What is your current job?
I’m an analyst at Bellwether Education Partners, a nonprofit that supports organizations in the education sector in three ways: policy research and analysis, strategic advising, and talent/human capital support. At Bellwether I’ve gotten exposure to all types of clients and projects. This past year I worked on a white paper on improving teacher prep in California; a five-year business plan and financial model for a STEM organization; and a market analysis of the educational gaming industry.
What did you do previously?
I went to Brown University, where I majored in public health. I also had a strong interest in education reform, taking education courses and teaching environmental and outdoor education at a local charter school.
After graduating I taught as a Fulbright Fellow in a rural area of western Venezuela. I was a teacher at both a local university and a “bicultural center,” a cultural and teaching center founded by the U.S. embassy to promote stronger bilateral relations. Outside of the classroom, I did a ton of salsa dancing (unfortunately, I never really got good at it), made arepas (delicious corn patties), and hiked in the Andes.
After I returned to the States, I worked in consulting at Monitor 360 (formerly part of Monitor Group) and then at Mathematica Policy Research. At Mathematica I evaluated the effectiveness of education policies and programs, including DC’s teacher evaluation system IMPACT.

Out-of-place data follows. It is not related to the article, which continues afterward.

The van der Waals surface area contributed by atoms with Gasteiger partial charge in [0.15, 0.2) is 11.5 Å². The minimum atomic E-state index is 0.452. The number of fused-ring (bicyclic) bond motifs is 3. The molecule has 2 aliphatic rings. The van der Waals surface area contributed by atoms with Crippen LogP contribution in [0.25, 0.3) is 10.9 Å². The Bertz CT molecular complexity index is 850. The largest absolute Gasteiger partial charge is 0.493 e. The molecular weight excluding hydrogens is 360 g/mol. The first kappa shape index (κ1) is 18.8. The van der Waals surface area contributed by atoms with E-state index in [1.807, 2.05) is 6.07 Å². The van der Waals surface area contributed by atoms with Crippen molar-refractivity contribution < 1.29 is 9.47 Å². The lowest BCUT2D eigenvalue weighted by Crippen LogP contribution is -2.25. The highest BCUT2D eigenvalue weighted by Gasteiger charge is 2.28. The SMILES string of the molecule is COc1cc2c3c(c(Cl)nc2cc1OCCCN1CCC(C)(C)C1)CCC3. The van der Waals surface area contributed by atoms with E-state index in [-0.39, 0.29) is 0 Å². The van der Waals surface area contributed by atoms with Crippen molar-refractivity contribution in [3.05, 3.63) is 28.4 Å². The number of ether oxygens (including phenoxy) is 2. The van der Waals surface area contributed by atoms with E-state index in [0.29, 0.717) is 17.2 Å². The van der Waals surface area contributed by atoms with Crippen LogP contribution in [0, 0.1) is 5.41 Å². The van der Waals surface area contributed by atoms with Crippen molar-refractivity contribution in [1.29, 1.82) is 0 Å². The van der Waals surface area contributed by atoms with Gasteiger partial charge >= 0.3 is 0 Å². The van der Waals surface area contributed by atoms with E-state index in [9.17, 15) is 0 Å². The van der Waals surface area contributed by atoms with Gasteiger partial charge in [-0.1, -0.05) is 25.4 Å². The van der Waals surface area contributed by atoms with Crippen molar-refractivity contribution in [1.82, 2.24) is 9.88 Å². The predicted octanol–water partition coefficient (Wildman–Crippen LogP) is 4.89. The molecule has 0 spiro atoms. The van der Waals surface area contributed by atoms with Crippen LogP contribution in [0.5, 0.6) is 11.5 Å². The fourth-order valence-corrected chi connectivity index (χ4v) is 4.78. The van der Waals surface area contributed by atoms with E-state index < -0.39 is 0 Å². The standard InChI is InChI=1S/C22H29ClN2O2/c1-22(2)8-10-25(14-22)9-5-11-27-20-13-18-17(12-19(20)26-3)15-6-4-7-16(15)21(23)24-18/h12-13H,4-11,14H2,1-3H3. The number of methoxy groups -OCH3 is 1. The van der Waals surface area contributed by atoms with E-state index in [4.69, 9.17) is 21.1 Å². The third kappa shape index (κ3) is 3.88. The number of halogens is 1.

Why do you work in education?
I grew up attending “tracked” schools within Houston ISD, where students were either in advanced AP/IB classes or “regular” classes. While I received a good education, many of my peers did not based on assumptions made around whether they could succeed academically. It was pretty appalling given that we attended the same schools—and is a key reason why I began working in education.
Why did you decide to join YEP-DC?
To meet others in the education sector! I wish I got to interact more with those working in other areas in education—I don’t interact much with teachers in my day-to-day work, for instance. I was also excited by the breadth of YEP-DC’s programming, everything from happy hours to ed policy panel events to volunteer service.
What’s been your favorite YEP-DC experience?
I’ve been organizing Next Step, YEP-DC’s first-ever professional development series! Over the past year, YEP-DC has committed to further developing its programming around professional development. This first series is designed to support DC’s early to mid-level professionals building a career in the education sector. We’ve got a talented lineup of facilitators, including the VP of Regional Ops at Reading Partners (a national literacy nonprofit with a strong presence in DC) and the former Chief Talent Officer at DC Prep (one of the top-performing charter school networks here).
Where do you see yourself in ten years?
I hope to be in a nonprofit management role at an organization focused on educational equity.
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